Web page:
To the Students, Faculty, Staff and Administrators of the Mount:
Last Wednesday, an email sent by Provost David Rehm called for “fairness and civility”, implying a lack thereof in recent content published by the university’s own official student newspaper, The Mountain Echo.
The provost specifically called the Mount community to be “attentive” to the use of anonymous sources in the Echo’s front-page article from its Nov. 18 edition, “Administration Announces Cuts to Employee Health Care, Retirement Benefits.” If you have not already read this story and the editorial content that accompanied it, I highly encourage you to do so. It is available on the Echo’s website, msmecho.com, alternatively accessible directly from our official Facebook page.
I do not believe that anyone can properly begin to understand the issue of faculty health care and retirement benefits without approaching it, as Provost Rehm stated, “with a spirit of inquiry”. In addition to reading this article, please consider the provost’s email, and seek out not only his opinion, but also that of your professors, your university’s staff, your co-workers and the alumni who call the Mount home. We believe strongly that all members of the community should feel welcome to participate in this discussion.
I am writing to you today in order to clarify The Mountain Echo’s editorial policy on using anonymous sources. As the Managing Editor, and a member of this publication during each one of my seven semesters at the Mount, I feel it is in the best interest of transparency that we disclose to the community the process by which we report on sensitive, yet vital, issues on campus.
Contrary to Provost Rehm’s assertion that the use of anonymous sources is “bad practice”, such sources are actually quite prevalent in professional journalism. In 1972, Washington Post reporters Bob Woodward and Carl Bernstein relied heavily on information provided by an anonymous source (given the pseudonym “Deep Throat”) in order to reveal what would be known as the Watergate scandal. The series of events initiated by their work led to the resignation of the President of the United States. If the administration contends with our use of anonymous sources in and of itself, they will have to understand that history is not on their side.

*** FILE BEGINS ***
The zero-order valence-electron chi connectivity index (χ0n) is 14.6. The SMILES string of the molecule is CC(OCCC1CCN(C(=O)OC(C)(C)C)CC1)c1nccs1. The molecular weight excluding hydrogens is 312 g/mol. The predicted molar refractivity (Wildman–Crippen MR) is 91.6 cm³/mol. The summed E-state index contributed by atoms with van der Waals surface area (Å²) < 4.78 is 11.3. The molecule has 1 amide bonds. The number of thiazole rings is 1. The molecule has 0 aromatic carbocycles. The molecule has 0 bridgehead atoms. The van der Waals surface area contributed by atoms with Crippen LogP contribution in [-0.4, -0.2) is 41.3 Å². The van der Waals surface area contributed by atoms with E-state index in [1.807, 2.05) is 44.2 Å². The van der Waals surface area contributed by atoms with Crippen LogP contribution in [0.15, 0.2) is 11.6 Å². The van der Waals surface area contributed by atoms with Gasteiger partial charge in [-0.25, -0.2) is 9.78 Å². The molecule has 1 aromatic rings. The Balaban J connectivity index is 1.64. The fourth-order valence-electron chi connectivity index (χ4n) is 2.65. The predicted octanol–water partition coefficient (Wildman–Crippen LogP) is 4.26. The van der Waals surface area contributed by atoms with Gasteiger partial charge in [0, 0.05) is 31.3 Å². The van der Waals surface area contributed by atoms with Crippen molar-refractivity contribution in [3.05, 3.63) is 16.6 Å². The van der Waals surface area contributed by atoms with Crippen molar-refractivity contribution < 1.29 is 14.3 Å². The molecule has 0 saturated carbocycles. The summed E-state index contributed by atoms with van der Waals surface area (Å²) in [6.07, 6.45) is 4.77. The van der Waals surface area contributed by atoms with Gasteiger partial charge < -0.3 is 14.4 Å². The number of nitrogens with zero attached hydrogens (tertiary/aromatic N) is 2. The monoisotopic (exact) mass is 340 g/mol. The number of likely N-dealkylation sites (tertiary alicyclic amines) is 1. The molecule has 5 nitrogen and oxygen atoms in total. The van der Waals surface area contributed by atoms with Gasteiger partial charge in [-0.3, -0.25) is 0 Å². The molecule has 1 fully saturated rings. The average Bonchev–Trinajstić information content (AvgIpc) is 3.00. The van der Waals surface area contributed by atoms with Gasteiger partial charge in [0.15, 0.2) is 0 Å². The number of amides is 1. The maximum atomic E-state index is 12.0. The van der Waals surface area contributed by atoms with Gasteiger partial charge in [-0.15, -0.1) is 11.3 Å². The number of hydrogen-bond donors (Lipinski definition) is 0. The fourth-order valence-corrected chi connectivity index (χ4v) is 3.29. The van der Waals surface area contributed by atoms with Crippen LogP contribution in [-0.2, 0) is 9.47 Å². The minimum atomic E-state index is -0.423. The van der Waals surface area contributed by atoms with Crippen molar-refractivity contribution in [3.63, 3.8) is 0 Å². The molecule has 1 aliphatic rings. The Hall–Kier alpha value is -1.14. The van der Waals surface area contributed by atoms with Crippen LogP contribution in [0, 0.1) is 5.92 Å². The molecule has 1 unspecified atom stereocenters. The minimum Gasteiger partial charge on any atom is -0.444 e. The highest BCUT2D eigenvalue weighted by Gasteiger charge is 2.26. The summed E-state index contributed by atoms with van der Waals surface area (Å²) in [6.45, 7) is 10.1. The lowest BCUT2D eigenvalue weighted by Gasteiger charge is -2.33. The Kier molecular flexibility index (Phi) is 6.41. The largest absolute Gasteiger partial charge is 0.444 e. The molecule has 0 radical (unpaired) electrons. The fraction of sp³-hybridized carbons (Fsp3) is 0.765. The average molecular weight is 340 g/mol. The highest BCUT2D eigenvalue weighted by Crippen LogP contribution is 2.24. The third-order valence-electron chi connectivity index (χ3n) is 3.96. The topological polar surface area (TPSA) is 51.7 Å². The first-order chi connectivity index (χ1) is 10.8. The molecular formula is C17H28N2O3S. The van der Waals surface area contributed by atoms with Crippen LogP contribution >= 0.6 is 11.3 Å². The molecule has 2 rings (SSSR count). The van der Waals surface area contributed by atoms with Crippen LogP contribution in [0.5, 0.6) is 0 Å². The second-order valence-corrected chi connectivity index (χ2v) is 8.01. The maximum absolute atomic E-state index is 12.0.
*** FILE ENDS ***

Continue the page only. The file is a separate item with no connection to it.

All requests for anonymity in the reporting of news are made by the source themselves, not by us. We open the possibility of honoring anonymity requests made by sources, particularly if the sources reasonably fear negative consequences from employers or from their peers, either directed toward themselves or their acquaintances, social groups or family members.
This is the first step of the process: a source agrees to an interview with an Echo reporter, and beforehand lays out their own terms for agreeing to provide information, which may include, among other stipulations, a request to remain anonymous or a request to either speak/not speak “on record.”
Once an anonymity request is made, both the reporter and the editorial board process it during the second step: verifying that the request is made reasonably. It is our duty to disclose the identity of our sources whenever possible. There are times, however, when the sensitive nature of a story or a piece of information may leave only one or few authorities available to comment.
As stated above, revealing the names of these sources, while certainly helpful for members of the public curious of their validity, may obviously lead to damaging personal or professional repercussions. It is standard journalistic practice, not to simply ignore the pleas of sources who have generously come forward in good faith to talk about important issues, but to honor reasonable requests by these sources whenever necessary. Take for example the article presently under discussion, where two anonymous sources were referenced at least once. We have performed thorough checks to ensure the credibility of these individuals.
This brings us to the third and final step: ensuring that a reasonable request for anonymity is kept in good faith by the reporter, the editor of the section whose jurisdiction the article falls under, the Managing Editor, and by our advisor, Professor Ed Egan. Each of these Echo leaders must be informed of each source’s identity and of the reasoning behind their requests. If a request is approved, it must be executed properly. This means that the Echo will withhold in good confidence the name(s) of the source(s) both during and after the publication of the story. This is known, in First Amendment law, as the concept of “Promissory Estoppel,” invoked most notably by the 1991 Supreme Court decision in Cohen v. Cowles Media Co. The Echo made a promise to its sources, and kept it.